Street Users

New York City recently carried out some streetscape changes on some of their busiest streets to make them more citizen friendly. These involved dramatic make-overs with an emphasis on protection of pedestrians. Although this may not necessarily be directly compared to Nairobi Tom Mboya Street, ideas can always be shared from a user-study perspective.

The main users of a city are the citizens. It is therefore important that the citizens enjoy priority in the use of streets and the ability to  safely, conveniently and adequately access services along any street in spite of the several roles that a street may play. This is what essentially defines “Complete Streets.  Improved user experience will attract more people to the street and  likely moderate those who are already using the street thereby further drawing them to the shops and businesses along the street.

What forms of re-design can be adopted in order to meet the needs of all the users in an equitable manner, without depriving economic or social justice to stakeholders while creating an atmosphere of ownership and belief?

Are you a user of busy multi-use downtown streets? What changes do you think would make such streets user friendly?

Data Linked to Sources. Images by Constant Cap and Web sources


3 thoughts on “Nairobis Tom Mboya Street: User Friendly or Not?

  1. Thank you Cap for getting this discussion started, in my few one-on-one discussion with friends it seems everyone wants spaces that are user friendly but we remain quite ‘silent’ and not agitated when motorists push us from the road everyday. It has become a norm to accept harsh words from motorists when we slowly cross the roads. I would wish to go down along this thought process but. . .to respond to my good friend’s question on the design needs for Tom Mboya street. I would say it just about time we put on our design lenses and began having our streets shaped up. We need to reclaim the current car spaces for pedestrians; redesign (reduce) or remove the parking spaces along the street; regulate the commuter (vehicle) bus stops/traffic (at what scale do we what our intervention to go?) and lastly, what about some trees? some shades?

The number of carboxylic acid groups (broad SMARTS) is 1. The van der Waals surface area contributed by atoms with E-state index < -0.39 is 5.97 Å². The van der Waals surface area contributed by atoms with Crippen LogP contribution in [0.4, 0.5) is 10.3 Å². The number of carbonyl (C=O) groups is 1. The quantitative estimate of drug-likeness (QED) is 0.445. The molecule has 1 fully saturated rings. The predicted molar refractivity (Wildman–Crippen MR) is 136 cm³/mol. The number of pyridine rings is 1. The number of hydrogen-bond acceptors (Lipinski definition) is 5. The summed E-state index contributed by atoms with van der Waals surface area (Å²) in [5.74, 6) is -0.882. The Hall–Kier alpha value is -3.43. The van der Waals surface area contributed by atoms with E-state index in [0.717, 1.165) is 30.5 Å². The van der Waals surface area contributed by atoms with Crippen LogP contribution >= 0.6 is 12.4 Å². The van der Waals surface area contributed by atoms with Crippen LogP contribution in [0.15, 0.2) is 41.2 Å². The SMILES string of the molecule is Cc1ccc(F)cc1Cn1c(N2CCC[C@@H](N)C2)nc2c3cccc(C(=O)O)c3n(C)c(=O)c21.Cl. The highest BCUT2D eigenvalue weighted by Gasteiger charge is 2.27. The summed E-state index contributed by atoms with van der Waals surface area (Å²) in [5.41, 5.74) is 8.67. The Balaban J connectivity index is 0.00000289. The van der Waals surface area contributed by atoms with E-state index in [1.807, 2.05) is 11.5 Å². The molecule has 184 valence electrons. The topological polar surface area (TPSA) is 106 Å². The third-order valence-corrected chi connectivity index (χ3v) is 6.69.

Did I mention by best street in the city is Mama Ngina, just a stone throw away from Tom Mboya.

  2. Great piece. I agree the way forward is to focus on a pedestrian oriented stret while maintaining a balance with the factors to the right- matatus, hawkers, shops.
    An important factor is INFORMALITY- often confused for chaos. All systems along the street are based on the informal nature of operation. Matatus don’t have strictly designated pick up stops or timing, Hawkers pop in and out at their pleasure, even the shops and stalls tend to spill their wares onto the street unrestricted.
    Implementing the orderly and almost formal proposals that you make would go against the grain and very informal nature of the street. For instance, widening the pedestrian walkway could lead to more hawkers invading the widened part.
    Any proposals must address the issues of an extra legal system such as that which runs the street. For instance, can hawkers be restricted to a given part of the street and at specific times?
    Interested readers can look up Gichora Githaiga’s B. Arch 2013/14 undergrad thesis on Tom Mboya St. Informality from the University of Nairobi’s online thesis bank.